Infrared imaging specialist FLIR Systems is paying out a shareholder dividend of $9.6 million, as “continued headwinds” in US government procurement are largely offset by solid growth in other markets throughout the world.
The company has just posted revenue of $373.5 million for the opening quarter of 2011, up 30% on the same period of 2010 – although much of that increase was due to the recent acquisitions of ICx Technologies and Raymarine. On a like-for-like basis, revenues were up only 1.6%, said FLIR’s CFO Anthony Trunzo.
Despite the impact of those budgetary headwinds, the company’s expectations for the rest of the year have improved somewhat, with FLIR slightly increasing its full-year revenue guidance to between $1.7 billion and $1.75 billion.
In addition to that, with more than $250 million in cash on its balance sheet and no debt, FLIR is well set to fund any acquisitions – with CEO Earl Lewis saying that the company sees some opportunities for expansion. In fact, Lewis even sees the pressure on government budgets as an opportunity:
“This near-term friction around government spending is really a long-term opportunity, given [that] FLIR's products are generally more cost-effective than our competitors’,” said the CEO, adding that FLIR was in the middle of formulating a new five-year plan. The long-term trends are likely to see FLIR’s sales rely less on government and military spending, and more on commercial deployments of its infrared imagers, Lewis continued.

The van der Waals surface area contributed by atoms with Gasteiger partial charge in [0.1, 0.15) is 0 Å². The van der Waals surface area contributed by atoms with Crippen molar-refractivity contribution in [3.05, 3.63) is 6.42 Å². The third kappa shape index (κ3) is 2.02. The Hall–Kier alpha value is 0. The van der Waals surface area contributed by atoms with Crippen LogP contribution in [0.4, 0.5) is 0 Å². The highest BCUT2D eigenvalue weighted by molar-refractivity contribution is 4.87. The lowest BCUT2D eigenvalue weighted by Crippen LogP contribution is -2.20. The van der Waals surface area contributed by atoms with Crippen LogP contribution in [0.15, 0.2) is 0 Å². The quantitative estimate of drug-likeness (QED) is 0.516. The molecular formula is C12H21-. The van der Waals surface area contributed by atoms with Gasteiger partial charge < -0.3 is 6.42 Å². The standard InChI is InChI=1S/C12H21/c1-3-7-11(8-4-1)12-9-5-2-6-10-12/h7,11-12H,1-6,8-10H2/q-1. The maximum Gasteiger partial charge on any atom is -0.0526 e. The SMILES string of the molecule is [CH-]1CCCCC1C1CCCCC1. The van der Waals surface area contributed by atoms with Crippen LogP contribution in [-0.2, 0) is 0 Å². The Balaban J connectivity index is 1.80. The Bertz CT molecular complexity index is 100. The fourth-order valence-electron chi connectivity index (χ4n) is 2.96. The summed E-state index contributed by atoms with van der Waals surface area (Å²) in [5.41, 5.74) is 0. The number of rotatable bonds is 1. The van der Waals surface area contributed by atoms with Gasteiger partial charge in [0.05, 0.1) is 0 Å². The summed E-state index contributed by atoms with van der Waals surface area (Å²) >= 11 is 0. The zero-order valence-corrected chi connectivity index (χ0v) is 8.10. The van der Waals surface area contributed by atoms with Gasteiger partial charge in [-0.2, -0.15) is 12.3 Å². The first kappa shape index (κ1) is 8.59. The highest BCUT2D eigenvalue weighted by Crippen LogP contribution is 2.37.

Among the factors driving growth at the moment are four new product lines in the company’s thermography division, and an iPhone app that has had 5000 downloads. Also new is “Quark”, the company’s latest compact imaging core aimed at OEM customers – launched at the SPIE Defense, Security and Sensing (DSS) trade show last week. The ultra-small imager offers 640x480 image resolution in a package no larger than a sugar cube.
FLIR has also increased production of its “GasFindIR” product, designed for stand-off location of gas emissions in industrial settings that are difficult to access and sample by conventional means, with uptake driven by a recent ruling from the US Environmental Protection Agency (EPA). FLIR has ramped a second product line at its facility in Santa Barbara to support the growing demand.
During the latest quarter, the company also won a court ruling to dismiss an appeal by rival Raytheon in a long-running court battle. The patent infringement wrangle had seen Raytheon appeal a ruling for FLIR to pay only $3 million to settle a case initially brought in early 2007.
FLIR’s stock price dipped slightly after the company’s latest financial release, but soon recovered that lost ground. At close to $35 shortly after the market opened on May 3, FLIR was trading at a two-year high.